Yves Béhar, Fuseproject, San Francisco, U.S.
My fantastic ops team had been preparing for working from home three weeks prior, so everyone was trained and ready to go. I would also say that this is a team that constantly travels and works with clients to vendors and partners from every continent, so working remotely or on-the-go is engrained at Fuseproject already. I was initially really worried whether we could continue to collaborate with a high degree of quality and speed remotely, but I have been so impressed in the last two weeks with the client presentations we have given. So far, fingers crossed, we haven’t had projects cancelled. But look, I am not naïve. I don’t believe anyone will come out of this crisis unscathed.
Design is full of people who are flexible and can be creative in how they adapt. We are lucky because we are in the conceptual phase of a couple of exhibit design projects, so exchanging ideas and directions with our clients can be easily done via Zoom. It probably gets more complicated when in-person inspections and sample reviews are required. Hopefully we will be passed this whole debacle when that needs to happen.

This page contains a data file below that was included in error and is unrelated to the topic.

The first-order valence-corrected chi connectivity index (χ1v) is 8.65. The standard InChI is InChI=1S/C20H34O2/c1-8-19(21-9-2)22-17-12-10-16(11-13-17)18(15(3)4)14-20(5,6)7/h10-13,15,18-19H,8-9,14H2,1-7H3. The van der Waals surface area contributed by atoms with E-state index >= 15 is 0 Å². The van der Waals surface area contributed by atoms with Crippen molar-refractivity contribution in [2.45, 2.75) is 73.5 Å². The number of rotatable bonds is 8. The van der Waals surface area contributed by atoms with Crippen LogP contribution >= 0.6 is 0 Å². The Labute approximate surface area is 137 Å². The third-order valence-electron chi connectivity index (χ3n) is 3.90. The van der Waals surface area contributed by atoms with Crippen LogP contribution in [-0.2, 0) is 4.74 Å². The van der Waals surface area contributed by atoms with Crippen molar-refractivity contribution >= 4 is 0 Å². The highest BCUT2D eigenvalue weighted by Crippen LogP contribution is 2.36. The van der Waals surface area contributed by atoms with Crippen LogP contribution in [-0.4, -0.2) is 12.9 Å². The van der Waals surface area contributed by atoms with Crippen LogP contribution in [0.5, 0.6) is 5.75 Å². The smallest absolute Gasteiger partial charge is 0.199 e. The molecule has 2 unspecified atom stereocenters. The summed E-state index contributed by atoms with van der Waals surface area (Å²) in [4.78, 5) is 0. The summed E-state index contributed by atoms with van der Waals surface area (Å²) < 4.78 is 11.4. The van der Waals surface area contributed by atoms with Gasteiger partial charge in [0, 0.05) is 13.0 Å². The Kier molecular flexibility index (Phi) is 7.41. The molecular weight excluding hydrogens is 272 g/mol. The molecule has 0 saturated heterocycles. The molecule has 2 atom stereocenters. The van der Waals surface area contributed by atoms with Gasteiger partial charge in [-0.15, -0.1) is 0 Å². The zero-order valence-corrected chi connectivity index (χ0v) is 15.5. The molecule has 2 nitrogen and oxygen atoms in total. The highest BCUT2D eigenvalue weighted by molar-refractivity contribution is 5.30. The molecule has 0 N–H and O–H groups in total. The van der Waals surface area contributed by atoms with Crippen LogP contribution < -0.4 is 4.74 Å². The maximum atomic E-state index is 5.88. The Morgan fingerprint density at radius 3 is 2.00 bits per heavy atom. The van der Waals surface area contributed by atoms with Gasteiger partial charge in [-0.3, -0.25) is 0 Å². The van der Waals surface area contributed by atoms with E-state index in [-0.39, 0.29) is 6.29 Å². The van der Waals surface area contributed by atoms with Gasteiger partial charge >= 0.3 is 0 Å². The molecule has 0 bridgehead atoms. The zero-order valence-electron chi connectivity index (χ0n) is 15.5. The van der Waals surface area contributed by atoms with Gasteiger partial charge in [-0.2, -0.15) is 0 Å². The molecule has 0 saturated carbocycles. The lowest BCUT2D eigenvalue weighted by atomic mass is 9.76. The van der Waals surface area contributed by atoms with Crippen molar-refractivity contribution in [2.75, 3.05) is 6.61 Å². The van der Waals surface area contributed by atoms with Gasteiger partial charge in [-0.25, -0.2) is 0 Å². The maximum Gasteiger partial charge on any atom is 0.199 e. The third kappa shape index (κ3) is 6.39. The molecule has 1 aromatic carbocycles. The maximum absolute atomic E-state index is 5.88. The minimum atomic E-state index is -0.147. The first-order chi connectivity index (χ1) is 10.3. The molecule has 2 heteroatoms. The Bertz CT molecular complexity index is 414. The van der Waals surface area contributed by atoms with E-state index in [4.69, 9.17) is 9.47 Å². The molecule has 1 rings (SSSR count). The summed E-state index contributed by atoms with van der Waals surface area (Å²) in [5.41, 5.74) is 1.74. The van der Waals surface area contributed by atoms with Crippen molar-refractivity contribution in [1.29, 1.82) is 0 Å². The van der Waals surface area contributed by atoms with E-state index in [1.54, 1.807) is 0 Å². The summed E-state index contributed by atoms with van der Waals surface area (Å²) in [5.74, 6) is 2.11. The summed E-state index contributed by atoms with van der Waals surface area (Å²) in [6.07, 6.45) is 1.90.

Meanwhile, we have started working on an emergency project to support efforts to test everyone in small towns. These are new initiatives, so we are supporting these efforts with branding and informational websites. It feels right to apply our skills to these fast-paced response efforts. More long-term, I think architecture is about bringing people together in physical environments, so it’s hard to imagine architects and designers doing this work without this human element. From an industrial design, user experience, and technology standpoint, we will need solutions for ongoing monitoring and testing, at a minimum when traveling and possibly on an ongoing basis in everyday life. While these ideas feel Orwellian today, I think designers will have to play a role to minimize fear and privacy intrusions, while emphasizing the common good and benefit for all in these pandemic preventative designs.
In the first few days of meeting my team virtually, I found that some of the formalities such as dress codes and isolation from home life have fallen away. The result is that I see family members and pets showing up during Zoom calls, and those previously frowned-upon moments are actually humanizing. We have more patience and tolerance for those interruptions. The new normal is less formal, and less formality means more humanity. I do miss the hugs though.